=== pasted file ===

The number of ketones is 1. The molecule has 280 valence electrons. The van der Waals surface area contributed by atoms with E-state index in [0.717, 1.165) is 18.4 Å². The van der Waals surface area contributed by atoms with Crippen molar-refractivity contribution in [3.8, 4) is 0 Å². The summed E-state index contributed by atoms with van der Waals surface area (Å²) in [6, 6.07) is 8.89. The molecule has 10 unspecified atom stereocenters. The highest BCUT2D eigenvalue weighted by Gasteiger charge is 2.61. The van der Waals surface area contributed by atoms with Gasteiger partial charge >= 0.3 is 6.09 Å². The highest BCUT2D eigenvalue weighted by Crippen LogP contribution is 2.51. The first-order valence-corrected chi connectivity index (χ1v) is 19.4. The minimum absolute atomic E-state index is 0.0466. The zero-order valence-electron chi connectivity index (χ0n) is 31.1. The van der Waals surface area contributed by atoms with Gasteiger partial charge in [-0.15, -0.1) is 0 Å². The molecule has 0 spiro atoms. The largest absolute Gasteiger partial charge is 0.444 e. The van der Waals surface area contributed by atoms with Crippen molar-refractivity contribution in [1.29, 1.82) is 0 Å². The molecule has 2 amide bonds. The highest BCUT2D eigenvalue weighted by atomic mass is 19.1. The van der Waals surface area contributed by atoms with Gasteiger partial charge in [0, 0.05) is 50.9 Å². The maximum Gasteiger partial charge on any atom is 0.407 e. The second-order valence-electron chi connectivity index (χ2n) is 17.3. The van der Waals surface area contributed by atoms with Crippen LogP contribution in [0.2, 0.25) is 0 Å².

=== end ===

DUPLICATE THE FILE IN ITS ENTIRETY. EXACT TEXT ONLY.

The number of ketones is 1. The molecule has 280 valence electrons. The van der Waals surface area contributed by atoms with E-state index in [0.717, 1.165) is 18.4 Å². The van der Waals surface area contributed by atoms with Crippen molar-refractivity contribution in [3.8, 4) is 0 Å². The summed E-state index contributed by atoms with van der Waals surface area (Å²) in [6, 6.07) is 8.89. The molecule has 10 unspecified atom stereocenters. The highest BCUT2D eigenvalue weighted by Gasteiger charge is 2.61. The van der Waals surface area contributed by atoms with Gasteiger partial charge >= 0.3 is 6.09 Å². The highest BCUT2D eigenvalue weighted by Crippen LogP contribution is 2.51. The first-order valence-corrected chi connectivity index (χ1v) is 19.4. The minimum absolute atomic E-state index is 0.0466. The zero-order valence-electron chi connectivity index (χ0n) is 31.1. The van der Waals surface area contributed by atoms with Gasteiger partial charge in [-0.15, -0.1) is 0 Å². The molecule has 0 spiro atoms. The largest absolute Gasteiger partial charge is 0.444 e. The van der Waals surface area contributed by atoms with Crippen molar-refractivity contribution in [1.29, 1.82) is 0 Å². The molecule has 2 amide bonds. The highest BCUT2D eigenvalue weighted by atomic mass is 19.1. The van der Waals surface area contributed by atoms with Gasteiger partial charge in [0, 0.05) is 50.9 Å². The maximum Gasteiger partial charge on any atom is 0.407 e. The second-order valence-electron chi connectivity index (χ2n) is 17.3. The van der Waals surface area contributed by atoms with Crippen LogP contribution in [0.2, 0.25) is 0 Å².